If you’re considering opening a business in O’Fallon, you may be following our small business series. So far, we’ve covered the concept phase of starting your own business, including tips on choosing an original business idea and inside information on buying a franchise.
Once you’ve decided what your business you'd like to open, it’s time to bring the concept into reality. The first step on that journey is to create a business plan, which can be simply defined as a written description of the steps you’ll take to launch and build your business.
Why do I need a business plan?
“Making a business successful depends on so many variables,” said Patty Brown, an economic development specialist for the City of O'Fallon.
A business plan can serve you in a number of ways. If you’re seeking investors to help fund your business, you’ll need a well-written business plan to show your potential investors your vision. And a business plan serves as a blueprint for your business, giving you a clearer understanding of how to manage your company.
“The key for anyone interested in starting off, is to recognize that running your own business isn’t a 40-hour-per-week job,” Brown said. “It really is a life-changing decision that takes a 24-hour, 365-day commitment.”
What do I need to include in a business plan?
A good business plan will outline your business goals and strategies. It will also help you to anticipate potential issues that may come up and give you time and space to plan solutions ahead of time. It will also outline the organizational structure, including responsibilities and the amount of money you’ll need to finance the business until it becomes self-sufficient.
You’ll start with a cover and a title page. Once you’ve finished writing the business plan, you’ll add a table of contents. The core components of the business plan include the business concept, the marketplace description and analysis and the financial breakdown.
This is a very high-level overview, of course, and each section will be broken down further. Depending on the nature and size of your business and your funding requirements, your business plan may be anywhere from a single page to more than 100 pages.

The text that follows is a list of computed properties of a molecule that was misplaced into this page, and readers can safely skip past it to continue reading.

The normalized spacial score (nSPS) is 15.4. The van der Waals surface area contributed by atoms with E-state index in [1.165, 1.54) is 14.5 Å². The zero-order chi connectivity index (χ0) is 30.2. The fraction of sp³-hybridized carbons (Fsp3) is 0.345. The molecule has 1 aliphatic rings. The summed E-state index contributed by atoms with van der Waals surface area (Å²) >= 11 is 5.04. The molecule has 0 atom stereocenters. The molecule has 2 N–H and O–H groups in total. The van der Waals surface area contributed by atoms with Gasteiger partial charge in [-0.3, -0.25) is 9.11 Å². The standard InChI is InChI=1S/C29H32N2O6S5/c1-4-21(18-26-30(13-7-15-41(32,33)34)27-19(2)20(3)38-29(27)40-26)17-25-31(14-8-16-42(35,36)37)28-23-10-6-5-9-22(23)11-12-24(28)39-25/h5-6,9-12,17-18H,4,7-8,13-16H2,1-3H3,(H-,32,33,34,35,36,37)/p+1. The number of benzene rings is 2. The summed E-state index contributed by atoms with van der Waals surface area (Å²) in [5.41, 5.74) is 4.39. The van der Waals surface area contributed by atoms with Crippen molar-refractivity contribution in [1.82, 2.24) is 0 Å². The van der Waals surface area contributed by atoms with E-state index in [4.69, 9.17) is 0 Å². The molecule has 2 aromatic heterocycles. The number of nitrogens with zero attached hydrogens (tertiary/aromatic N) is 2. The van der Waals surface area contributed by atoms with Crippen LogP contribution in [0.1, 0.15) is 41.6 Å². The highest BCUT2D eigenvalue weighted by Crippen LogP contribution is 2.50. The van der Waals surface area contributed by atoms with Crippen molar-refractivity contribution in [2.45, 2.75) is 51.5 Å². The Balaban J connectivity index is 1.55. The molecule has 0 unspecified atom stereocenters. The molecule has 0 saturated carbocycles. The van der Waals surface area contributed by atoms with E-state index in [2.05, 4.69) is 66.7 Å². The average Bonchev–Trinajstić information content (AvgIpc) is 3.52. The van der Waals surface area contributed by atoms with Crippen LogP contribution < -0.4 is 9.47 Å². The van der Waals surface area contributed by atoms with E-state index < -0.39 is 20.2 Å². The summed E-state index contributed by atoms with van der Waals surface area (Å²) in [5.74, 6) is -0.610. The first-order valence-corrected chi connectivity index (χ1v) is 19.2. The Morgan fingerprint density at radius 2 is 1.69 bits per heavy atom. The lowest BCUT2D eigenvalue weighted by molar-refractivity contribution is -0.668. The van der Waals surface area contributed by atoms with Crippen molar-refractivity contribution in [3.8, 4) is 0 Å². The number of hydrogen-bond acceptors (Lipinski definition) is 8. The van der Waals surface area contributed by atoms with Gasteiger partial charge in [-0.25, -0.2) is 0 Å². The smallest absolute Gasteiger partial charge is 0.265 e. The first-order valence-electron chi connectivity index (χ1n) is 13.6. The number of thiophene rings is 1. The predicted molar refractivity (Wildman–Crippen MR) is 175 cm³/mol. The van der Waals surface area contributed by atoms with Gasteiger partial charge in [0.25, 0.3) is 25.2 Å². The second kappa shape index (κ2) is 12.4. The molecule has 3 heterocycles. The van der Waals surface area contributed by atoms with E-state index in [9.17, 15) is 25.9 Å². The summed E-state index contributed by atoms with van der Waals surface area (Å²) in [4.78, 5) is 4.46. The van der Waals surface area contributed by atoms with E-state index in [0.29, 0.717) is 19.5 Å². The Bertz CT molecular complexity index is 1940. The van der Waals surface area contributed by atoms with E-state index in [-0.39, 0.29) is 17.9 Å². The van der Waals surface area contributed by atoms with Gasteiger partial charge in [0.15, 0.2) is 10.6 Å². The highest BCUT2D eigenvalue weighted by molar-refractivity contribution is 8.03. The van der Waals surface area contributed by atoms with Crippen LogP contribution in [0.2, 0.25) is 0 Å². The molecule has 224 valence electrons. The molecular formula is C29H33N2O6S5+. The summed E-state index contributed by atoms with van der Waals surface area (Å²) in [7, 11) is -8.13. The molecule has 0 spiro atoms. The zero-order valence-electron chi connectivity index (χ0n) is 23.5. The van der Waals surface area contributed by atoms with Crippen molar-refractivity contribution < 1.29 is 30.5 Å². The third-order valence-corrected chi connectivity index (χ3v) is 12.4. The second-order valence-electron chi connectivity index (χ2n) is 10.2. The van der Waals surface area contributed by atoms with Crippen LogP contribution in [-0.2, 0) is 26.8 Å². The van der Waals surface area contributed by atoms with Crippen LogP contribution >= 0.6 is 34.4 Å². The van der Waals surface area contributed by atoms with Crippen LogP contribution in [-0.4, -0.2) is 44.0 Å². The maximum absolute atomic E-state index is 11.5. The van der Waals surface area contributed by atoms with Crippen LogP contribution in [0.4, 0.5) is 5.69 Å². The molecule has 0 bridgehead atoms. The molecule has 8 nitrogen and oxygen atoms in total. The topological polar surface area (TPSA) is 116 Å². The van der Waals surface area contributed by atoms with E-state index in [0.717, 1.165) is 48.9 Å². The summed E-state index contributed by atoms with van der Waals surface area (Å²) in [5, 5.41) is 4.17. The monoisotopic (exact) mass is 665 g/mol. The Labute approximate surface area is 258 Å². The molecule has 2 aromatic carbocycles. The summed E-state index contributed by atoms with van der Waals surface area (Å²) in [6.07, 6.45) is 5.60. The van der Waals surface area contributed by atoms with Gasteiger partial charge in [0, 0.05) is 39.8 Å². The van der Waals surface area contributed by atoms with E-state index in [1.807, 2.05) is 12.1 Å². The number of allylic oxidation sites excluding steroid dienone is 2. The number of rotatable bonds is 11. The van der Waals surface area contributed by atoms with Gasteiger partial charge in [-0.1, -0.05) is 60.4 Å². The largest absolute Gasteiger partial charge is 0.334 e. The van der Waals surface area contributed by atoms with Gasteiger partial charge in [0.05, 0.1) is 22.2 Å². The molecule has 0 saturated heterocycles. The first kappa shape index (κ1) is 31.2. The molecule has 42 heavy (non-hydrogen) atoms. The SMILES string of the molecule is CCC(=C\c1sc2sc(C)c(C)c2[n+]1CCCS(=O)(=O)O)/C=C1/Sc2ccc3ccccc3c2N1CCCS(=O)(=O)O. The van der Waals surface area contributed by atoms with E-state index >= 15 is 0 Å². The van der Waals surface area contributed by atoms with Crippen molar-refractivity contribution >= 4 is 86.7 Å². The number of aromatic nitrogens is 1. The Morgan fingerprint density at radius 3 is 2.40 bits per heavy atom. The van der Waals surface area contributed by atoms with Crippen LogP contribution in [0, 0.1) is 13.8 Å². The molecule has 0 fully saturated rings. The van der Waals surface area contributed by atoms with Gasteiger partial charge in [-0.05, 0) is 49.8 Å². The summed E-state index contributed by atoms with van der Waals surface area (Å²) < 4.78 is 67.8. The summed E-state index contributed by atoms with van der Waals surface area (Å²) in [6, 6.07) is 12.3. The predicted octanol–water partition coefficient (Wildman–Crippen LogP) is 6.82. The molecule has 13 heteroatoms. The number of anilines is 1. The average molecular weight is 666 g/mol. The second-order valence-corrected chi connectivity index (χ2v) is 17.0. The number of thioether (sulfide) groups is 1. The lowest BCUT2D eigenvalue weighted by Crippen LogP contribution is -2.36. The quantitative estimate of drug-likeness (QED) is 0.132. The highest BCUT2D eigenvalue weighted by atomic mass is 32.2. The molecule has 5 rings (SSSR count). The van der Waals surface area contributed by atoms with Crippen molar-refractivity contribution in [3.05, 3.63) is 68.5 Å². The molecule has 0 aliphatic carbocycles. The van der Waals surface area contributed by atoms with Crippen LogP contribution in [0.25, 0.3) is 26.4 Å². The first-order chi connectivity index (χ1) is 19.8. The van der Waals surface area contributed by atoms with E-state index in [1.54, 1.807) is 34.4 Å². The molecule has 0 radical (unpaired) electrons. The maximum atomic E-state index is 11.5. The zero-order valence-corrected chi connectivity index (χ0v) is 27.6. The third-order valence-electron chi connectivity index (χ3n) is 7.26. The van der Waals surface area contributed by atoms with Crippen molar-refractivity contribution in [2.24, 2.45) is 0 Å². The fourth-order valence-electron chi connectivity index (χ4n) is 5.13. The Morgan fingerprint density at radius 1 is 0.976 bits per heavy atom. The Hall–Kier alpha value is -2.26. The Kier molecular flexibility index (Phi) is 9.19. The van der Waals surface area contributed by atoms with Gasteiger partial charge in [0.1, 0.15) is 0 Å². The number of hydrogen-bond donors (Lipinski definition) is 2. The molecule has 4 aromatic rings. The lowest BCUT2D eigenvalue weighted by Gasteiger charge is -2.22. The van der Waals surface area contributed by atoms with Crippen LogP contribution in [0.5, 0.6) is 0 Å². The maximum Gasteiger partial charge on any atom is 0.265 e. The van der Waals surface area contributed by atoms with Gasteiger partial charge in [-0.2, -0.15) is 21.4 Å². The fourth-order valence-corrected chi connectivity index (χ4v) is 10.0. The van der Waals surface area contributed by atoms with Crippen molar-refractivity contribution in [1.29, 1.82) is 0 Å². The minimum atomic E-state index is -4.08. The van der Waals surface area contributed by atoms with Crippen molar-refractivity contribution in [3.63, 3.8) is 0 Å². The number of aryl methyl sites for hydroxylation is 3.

The following resources offer in-depth assistance with writing business plans.
- City of O’Fallon Economic Development Department—“Anyone that’s interested in opening a business in O’Fallon should contact the City’s Economic Development department early in the process,” Brown said. “We’re happy to help guide them through the process.”
- O’Fallon Chamber of Commerce—If you join the Chamber of Commerce, you’ll receive a variety of benefits, including online member-to-member support, so you can get advice from a local business owner who has been where you are when you’re ready to write your business plan.
- The St. Charles City-County Library, Deer Run Branch—The library district offers a resources for business owners (and prospective business owners), including help with writing business plans.
- Economic Development Center (EDC) of St. Charles County—In addition to a wide range of services for small businesses, the EDC has a business consultation service and a small incubator program.
- Missouri Business Portal—This website acts as a portal for business registration, filings, licenses and permits in the state of Missouri. It also offers a wide variety of resources, including a detailed guide to writing a business plan.
- SCORE (Service Corps of Retired Executives)—This St. Louis-based organization offers free, confidential business counseling, as well as workshops and seminars for start-up entrepreneurs and existing businesses. The SCORE Business Plan Template is a free 31-page document that offers both a template and detailed instructions for filling it out.
- Small Business Association: Writing a Business Plan—This section includes a detailed account of the essential elements required for a good business plan, tips on making your business plan stand out, free templates for writing a business plan and a thorough explanation of why you need one.
- Small Business Administration: How to Write a Business Plan—SBA also has a free online training course on writing business plans. It is a self-paced course that offers step by step information on starting and managing a business.
Have you always dreamed of starting your own business? Subscribe to our daily newsletter so you won’t miss a single part of this ongoing series! Next week, we’ll discuss writing a business plan.
Do you own your own business in O’Fallon? We want to share your story with the community! Contact Patch reporter Angela Atkinson at firstname.lastname@example.org to arrange for an interview.